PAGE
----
In that environment, it’s no surprise that many children end up working. Things were bad in the 1990’s, with the ILO finding that 24% of children between 10 and 14 were
working in 1998. Another report from one year earlier found more than 400,000 kids working in factories. The US threatened sanctions; the UN passed a resolution; the WTO threatened not to accept the country.
And it helped! By the late 2010s, a joint ILO and World Bank project found only 4 instances of garment factories engaging in child labour in 2017, compared to 16 cases in 2016 and 65 in 2014. Human Rights Watch found a similar pattern in 2015—some factories still had children working, but they were in the minority.
At the same time, investment in education is increasing. UNESCO recommends that countries spend 20% of their budgets in education; in 2014, Cambodia was doing just 10%, but was up to 14% by 2018 and is still rising. Wages for teachers are more than 400% what they were a decade ago.
And that correlation—more money for education, and fewer children working—isn’t a coincidence. Cambodia ratified an ILO convention banning child labour in 2006, but six years later progress was summed up like this: “minimal advancement .” The reasons for that kind of problem are well-known: fashion and textiles are especially conducive to child labour, their supply chains are incredibly complex, almost totally un-traceable, and, in Cambodia, almost all garment factories are owned by China (where pressure to keep children out of the workforce is less intense). So making the practice illegal hasn’t helped: legal pressure doesn’t give anyone a way out, or a better option.
Instead, what has helped most has been education and transparency. Education gives children access to new opportunities, and means that safer, higher-paying jobs will be available to them. That helps break the generational cycle of poverty. It’s something that fashion can help with, too, working alongside NGOs and governments: H&M has donated tens of millions, through UNICEF, to educate more than a hundred thousand children. Luxury brands like France’s LVMH have built schools, and Louis Vuitton, Chopard, and Bulgari have all found ways to tie marketing or product initiatives to educational donations. Those kinds of efforts need to continue, with fashion’s global leaders helping to lift children out of poverty—and out of their own supply chains.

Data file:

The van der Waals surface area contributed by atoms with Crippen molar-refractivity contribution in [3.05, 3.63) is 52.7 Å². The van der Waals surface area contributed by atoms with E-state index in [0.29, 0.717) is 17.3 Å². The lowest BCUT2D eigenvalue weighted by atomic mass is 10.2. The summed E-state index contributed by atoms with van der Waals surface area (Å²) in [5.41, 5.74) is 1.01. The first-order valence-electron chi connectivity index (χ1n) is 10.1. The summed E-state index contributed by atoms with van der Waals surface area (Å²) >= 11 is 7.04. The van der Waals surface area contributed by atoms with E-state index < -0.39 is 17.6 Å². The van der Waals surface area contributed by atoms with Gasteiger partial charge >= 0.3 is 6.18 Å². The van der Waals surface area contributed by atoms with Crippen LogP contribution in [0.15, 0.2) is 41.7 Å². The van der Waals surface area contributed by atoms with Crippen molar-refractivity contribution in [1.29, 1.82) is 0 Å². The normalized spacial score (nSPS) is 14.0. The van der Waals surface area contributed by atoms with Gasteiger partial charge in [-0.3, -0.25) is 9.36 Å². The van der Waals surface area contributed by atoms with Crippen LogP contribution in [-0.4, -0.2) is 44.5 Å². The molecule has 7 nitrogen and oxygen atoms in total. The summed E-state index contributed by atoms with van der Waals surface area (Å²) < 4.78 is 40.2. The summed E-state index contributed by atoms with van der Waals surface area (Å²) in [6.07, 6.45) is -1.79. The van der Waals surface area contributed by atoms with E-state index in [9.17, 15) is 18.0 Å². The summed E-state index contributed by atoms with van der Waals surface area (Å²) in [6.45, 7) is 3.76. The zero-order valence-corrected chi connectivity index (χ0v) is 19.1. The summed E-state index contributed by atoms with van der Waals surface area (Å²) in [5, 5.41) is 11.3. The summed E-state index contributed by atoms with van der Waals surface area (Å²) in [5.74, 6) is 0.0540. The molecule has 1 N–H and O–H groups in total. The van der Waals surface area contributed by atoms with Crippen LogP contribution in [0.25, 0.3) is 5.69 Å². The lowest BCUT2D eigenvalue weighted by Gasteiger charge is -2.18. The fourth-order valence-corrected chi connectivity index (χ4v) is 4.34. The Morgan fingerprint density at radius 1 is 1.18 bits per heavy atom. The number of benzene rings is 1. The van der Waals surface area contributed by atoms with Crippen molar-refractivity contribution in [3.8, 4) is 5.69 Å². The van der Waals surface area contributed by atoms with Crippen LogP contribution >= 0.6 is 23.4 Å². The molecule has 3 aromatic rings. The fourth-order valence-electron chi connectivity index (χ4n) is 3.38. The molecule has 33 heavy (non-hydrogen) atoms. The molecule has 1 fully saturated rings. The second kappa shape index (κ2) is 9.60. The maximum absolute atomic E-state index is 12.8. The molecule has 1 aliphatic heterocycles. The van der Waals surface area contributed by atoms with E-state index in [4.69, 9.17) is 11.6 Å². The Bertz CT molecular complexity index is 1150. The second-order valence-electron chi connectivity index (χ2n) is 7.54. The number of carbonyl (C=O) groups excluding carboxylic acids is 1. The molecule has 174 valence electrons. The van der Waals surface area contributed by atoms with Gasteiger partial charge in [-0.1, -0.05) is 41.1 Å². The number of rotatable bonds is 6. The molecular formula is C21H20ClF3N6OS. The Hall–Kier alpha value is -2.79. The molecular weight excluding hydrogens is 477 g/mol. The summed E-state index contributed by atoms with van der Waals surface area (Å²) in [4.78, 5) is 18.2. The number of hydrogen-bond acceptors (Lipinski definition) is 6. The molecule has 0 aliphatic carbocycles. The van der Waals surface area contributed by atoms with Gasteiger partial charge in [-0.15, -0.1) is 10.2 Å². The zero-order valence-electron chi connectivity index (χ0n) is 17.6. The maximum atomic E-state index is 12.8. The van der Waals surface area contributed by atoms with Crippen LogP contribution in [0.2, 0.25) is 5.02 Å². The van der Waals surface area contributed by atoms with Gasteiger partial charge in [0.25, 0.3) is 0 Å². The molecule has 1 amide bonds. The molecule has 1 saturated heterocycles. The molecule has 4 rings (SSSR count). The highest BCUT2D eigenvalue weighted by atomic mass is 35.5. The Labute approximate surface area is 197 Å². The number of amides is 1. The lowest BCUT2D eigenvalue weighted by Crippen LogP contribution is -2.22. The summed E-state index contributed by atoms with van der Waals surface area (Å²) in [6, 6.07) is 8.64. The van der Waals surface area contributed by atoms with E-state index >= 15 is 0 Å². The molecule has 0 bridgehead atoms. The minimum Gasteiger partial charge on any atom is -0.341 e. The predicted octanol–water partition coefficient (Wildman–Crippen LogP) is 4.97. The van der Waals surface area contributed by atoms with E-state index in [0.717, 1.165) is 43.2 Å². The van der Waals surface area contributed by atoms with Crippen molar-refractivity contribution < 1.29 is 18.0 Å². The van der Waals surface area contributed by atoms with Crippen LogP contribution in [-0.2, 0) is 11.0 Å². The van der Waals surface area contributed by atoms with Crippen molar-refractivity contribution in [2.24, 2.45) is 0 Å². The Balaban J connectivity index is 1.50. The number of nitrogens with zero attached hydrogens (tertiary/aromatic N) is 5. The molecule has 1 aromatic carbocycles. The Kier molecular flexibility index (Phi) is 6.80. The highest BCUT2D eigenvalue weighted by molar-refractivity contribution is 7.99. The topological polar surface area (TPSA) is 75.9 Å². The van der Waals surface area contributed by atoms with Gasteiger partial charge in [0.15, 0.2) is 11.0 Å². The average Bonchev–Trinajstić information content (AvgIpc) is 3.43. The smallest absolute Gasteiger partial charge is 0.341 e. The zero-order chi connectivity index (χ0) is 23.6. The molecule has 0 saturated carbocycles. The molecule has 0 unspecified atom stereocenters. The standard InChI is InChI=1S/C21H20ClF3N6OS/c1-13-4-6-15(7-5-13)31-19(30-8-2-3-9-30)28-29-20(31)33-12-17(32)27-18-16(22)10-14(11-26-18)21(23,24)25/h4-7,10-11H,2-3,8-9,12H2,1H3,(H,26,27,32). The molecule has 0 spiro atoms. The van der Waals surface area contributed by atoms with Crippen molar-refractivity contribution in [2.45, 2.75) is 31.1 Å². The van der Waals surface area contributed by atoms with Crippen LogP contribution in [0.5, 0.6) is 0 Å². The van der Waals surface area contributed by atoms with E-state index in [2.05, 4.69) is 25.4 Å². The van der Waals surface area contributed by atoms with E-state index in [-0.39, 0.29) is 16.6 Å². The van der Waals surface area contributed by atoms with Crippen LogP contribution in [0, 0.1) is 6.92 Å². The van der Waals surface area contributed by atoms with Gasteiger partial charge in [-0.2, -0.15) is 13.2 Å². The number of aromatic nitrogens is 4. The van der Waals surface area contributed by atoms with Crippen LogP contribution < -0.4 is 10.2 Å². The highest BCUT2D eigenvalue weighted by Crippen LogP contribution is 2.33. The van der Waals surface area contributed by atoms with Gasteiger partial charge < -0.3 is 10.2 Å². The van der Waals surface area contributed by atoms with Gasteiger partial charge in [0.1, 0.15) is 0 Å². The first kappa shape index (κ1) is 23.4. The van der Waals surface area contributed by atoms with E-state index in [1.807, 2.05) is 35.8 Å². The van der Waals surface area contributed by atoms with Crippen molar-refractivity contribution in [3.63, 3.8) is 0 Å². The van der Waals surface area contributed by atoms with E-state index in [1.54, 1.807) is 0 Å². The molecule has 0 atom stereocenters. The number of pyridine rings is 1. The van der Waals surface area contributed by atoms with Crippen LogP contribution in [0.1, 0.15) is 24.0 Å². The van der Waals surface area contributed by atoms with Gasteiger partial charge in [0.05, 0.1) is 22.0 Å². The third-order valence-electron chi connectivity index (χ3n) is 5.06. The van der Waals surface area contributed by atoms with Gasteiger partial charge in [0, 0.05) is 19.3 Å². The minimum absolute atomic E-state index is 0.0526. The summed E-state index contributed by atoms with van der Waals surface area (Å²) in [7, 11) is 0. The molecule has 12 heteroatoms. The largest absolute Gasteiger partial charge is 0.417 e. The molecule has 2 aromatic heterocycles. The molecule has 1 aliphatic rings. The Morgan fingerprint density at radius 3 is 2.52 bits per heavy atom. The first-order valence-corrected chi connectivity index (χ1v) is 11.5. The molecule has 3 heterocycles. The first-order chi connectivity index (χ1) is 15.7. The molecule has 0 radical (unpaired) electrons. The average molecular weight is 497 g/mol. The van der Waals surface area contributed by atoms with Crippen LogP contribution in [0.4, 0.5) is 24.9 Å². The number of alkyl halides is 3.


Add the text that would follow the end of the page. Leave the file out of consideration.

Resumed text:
That brings us to the other problem, which is transparency. Garment and textile supply chains are famously hard to trace, partly thanks to short turnaround times and the subcontracting that they encourage. One factory can’t handle a huge order, so another factory—one that hasn’t been checked by UN inspectors—takes on the rest of the job.
This is where non-governmental organizations really shine. Groups like the Ethical Trading Initiative, Fair Wear, Zero Discharge of Hazardous Chemicals (ZDHC), and the
ILO’s Better Work Program have made a huge difference in Cambodia. Fair Wear publishes the results of its audits, increasing accountability, and Better Work coordinates with local governments and leads trainings in factories.
The Road Ahead
Some of those programs have already expired. Others are ending soon. The economic collapse caused by Covid-19 hit Cambodia especially hard, tanking the tourism industry and closing more than one in ten of its garment factories.
Now is the moment to start making changes. Corporations need to push for supply-chain transparency, and make their results public. We should be able to read where our clothes are made right on their websites. Governments should target aid to children, using positive incentives rather than negative ones to help lift children and their families out of poverty. And the garment industry should lead by example, returning profits to the communities that are providing the labour they need.
These are real possibilities. There are few goals as universal as ending child labour, and with a little courage and a lot of work, we can look forward to more ethical fashion in the years ahead.